As part of the management team in the Philanthropy Department, Sasha helps to steer the direction of the strategic planning and, as of the beginning of this year, has been appointed to the newly created position of Manager of Major Gifts and Stewardship. This is first time in YWCA Toronto history that the Association will have a position dedicated to the major gifts portfolio. She is now excitedly working towards the YWCA Toronto Philanthropy Department’s strategic goal of doubling their annual revenue over the next five years.

Sasha currently serves on the Board of Directors for the Rwanda Survivors Foundation, the first Canadian human rights education non-profit to focus specifically on Rwanda. In addition to assisting the Foundation in their fundraising efforts, she is dedicated to advancing and disseminating knowledge about Genocide. She also sits on a fundraising committee for Heritage Toronto. Prior to these current volunteer positions, Sasha was a long-term fundraising volunteer with the Barbra Schlifer Commemorative Clinic, where she helped coordinate general fundraising efforts, as well as their largest annual fundraising event for 4 consecutive years.

Sasha appreciates that she spends her days talking to, and listening to, donors who are devoted to making our city, and the world, a place where women and children can thrive.  Ultimately, she is deeply proud that, through her work in fundraising, she has the opportunity to connect the good someone wants to do, with the good that needs to be done. Sasha is deeply grateful for the path she has chosen.

Background

Established in 2001, the AFP Greater Toronto Chapter New Fundraising Professional Award recognizes a full-time fundraising professional who has displayed exceptional talent and demonstrated outstanding achievement early in his/her career. The recipient has between two and five years of experience in fundraising and is selected through submissions from Chapter members. The award encompasses career achievements, long and short term career objectives, personal volunteer service and a commitment to the profession.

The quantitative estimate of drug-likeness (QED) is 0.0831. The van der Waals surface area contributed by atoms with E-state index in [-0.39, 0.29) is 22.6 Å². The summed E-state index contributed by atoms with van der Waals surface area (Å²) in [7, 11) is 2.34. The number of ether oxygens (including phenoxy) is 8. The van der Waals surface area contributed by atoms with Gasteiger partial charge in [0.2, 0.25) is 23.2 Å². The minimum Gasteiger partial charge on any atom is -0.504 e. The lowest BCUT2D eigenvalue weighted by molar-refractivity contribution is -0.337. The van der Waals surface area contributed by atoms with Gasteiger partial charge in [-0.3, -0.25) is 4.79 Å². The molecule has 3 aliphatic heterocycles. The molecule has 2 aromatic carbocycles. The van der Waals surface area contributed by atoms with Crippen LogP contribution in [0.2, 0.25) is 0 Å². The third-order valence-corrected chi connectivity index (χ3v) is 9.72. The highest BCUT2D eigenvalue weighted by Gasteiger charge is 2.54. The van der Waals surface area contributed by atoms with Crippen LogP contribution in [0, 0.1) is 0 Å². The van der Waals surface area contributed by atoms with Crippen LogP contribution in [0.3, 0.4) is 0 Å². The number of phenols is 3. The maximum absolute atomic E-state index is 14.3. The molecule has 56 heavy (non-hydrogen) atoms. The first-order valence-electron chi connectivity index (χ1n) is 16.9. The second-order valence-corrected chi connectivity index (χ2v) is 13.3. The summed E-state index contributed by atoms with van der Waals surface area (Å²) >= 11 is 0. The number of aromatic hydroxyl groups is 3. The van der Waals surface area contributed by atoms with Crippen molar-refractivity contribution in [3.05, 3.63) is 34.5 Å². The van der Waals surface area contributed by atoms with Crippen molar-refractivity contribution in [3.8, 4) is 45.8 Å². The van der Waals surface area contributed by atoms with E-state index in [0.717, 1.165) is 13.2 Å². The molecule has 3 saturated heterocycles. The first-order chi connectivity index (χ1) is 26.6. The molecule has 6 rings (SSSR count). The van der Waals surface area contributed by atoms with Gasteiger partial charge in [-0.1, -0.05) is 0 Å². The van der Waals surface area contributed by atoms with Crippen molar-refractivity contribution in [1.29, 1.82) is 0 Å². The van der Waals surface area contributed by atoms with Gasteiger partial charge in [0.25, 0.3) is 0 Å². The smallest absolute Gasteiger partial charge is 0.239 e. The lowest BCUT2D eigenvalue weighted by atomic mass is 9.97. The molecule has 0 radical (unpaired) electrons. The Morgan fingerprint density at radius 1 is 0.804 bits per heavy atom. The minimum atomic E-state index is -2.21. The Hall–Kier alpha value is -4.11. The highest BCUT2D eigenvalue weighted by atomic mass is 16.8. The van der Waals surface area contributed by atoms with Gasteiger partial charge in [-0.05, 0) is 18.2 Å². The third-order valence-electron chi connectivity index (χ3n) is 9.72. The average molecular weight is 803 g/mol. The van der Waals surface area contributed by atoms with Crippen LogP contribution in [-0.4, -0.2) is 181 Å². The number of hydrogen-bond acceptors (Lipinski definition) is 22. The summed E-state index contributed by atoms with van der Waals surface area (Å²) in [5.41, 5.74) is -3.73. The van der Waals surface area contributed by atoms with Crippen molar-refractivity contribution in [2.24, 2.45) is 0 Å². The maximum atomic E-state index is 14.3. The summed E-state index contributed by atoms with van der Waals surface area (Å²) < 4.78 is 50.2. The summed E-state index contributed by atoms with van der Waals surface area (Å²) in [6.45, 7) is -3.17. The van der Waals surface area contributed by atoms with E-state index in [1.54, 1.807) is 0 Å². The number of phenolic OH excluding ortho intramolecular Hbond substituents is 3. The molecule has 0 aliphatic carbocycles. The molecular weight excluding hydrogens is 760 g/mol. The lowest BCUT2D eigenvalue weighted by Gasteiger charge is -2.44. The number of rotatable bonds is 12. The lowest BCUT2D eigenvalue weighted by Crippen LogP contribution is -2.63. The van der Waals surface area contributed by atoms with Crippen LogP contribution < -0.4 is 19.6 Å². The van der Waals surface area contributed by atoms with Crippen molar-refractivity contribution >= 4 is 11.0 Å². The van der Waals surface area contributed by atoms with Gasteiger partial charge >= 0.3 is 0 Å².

About AFP

AFP Greater Toronto Chapter is a recognised leader in promoting philanthropy and providing education, training and best practices for those in the fundraising profession. With more than 1200 members, the Greater Toronto Chapter is the largest of the more than 244 AFP chapters throughout the world.

Contact

Cynthia Quigley
Director, AFP Greater Toronto Chapter
Tel: 416-941-9212
Email: cquigley@afptoronto.org

New Fundraising Professional Award Sponsor

Sasha will be honoured with her award at the Fundraising Day Luncheon. Join us on June 8th to celebrate Sasha’s achievement, attending awesome professional development and education sessions, and network with your fellow fundraisers. Register today!

 

Posted by & filed under Fundraising Day.

Here’s a Fundraising Day sneak peek from one of our speakers and special guest bloggers, Juniper Locilento, CFRE. Locilento is leading the session Y-07: Start from Where You’re At: a Practical Guide to Strengthening Your Culture of Philanthropy at #FD17Ideas on June 8th – register today! Follow Juniper on Twitter @JBerri.

You’re likely reading this because your job involves raising money. And perhaps your job involves raising more money this year than last year.

Well, read on if you believe that your organization needs a stronger culture of philanthropy in order to make that happen. While this is obviously not a new topic, it’s one that remains top of mind for many fundraisers because while we understand this inherently, we often struggle to move the needle in our organizations.

I believe the key word in culture of philanthropy is culture and I have been thinking about how we go about making cultural change in our organizations in order to support philanthropic growth. In other words, change management applied to how our organizations value philanthropy and where it sits in relation to other priorities.

It’s a myth that change initiatives lead to change, because somewhere between 50% and 70% of change initiatives fail. New practises are actually the consequences of the change, not the change itself. So we have to go deeper.